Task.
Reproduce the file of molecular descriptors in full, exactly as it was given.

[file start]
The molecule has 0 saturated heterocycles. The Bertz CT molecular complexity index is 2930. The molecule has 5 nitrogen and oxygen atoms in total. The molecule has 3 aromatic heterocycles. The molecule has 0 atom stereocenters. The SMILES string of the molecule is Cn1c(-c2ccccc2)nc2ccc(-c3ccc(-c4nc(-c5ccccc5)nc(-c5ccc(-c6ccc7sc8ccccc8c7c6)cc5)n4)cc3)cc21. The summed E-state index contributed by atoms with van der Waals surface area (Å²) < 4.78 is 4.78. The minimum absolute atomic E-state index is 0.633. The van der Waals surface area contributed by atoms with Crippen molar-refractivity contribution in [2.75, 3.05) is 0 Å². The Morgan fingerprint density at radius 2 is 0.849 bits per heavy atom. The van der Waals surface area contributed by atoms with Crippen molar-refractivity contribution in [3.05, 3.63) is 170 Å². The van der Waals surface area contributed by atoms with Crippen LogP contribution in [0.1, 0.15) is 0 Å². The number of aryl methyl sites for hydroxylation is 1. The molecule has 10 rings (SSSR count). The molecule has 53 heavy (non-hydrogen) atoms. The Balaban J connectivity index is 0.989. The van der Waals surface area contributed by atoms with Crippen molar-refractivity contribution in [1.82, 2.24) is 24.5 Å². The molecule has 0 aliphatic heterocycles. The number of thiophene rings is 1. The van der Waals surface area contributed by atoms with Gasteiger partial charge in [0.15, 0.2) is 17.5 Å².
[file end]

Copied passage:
The molecule has 0 saturated heterocycles. The Bertz CT molecular complexity index is 2930. The molecule has 5 nitrogen and oxygen atoms in total. The molecule has 3 aromatic heterocycles. The molecule has 0 atom stereocenters. The SMILES string of the molecule is Cn1c(-c2ccccc2)nc2ccc(-c3ccc(-c4nc(-c5ccccc5)nc(-c5ccc(-c6ccc7sc8ccccc8c7c6)cc5)n4)cc3)cc21. The summed E-state index contributed by atoms with van der Waals surface area (Å²) < 4.78 is 4.78. The minimum absolute atomic E-state index is 0.633. The van der Waals surface area contributed by atoms with Crippen molar-refractivity contribution in [2.75, 3.05) is 0 Å². The Morgan fingerprint density at radius 2 is 0.849 bits per heavy atom. The van der Waals surface area contributed by atoms with Crippen molar-refractivity contribution in [3.05, 3.63) is 170 Å². The van der Waals surface area contributed by atoms with Crippen LogP contribution in [0.1, 0.15) is 0 Å². The number of aryl methyl sites for hydroxylation is 1. The molecule has 10 rings (SSSR count). The molecule has 53 heavy (non-hydrogen) atoms. The Balaban J connectivity index is 0.989. The van der Waals surface area contributed by atoms with Crippen molar-refractivity contribution in [1.82, 2.24) is 24.5 Å². The molecule has 0 aliphatic heterocycles. The number of thiophene rings is 1. The van der Waals surface area contributed by atoms with Gasteiger partial charge in [0.15, 0.2) is 17.5 Å².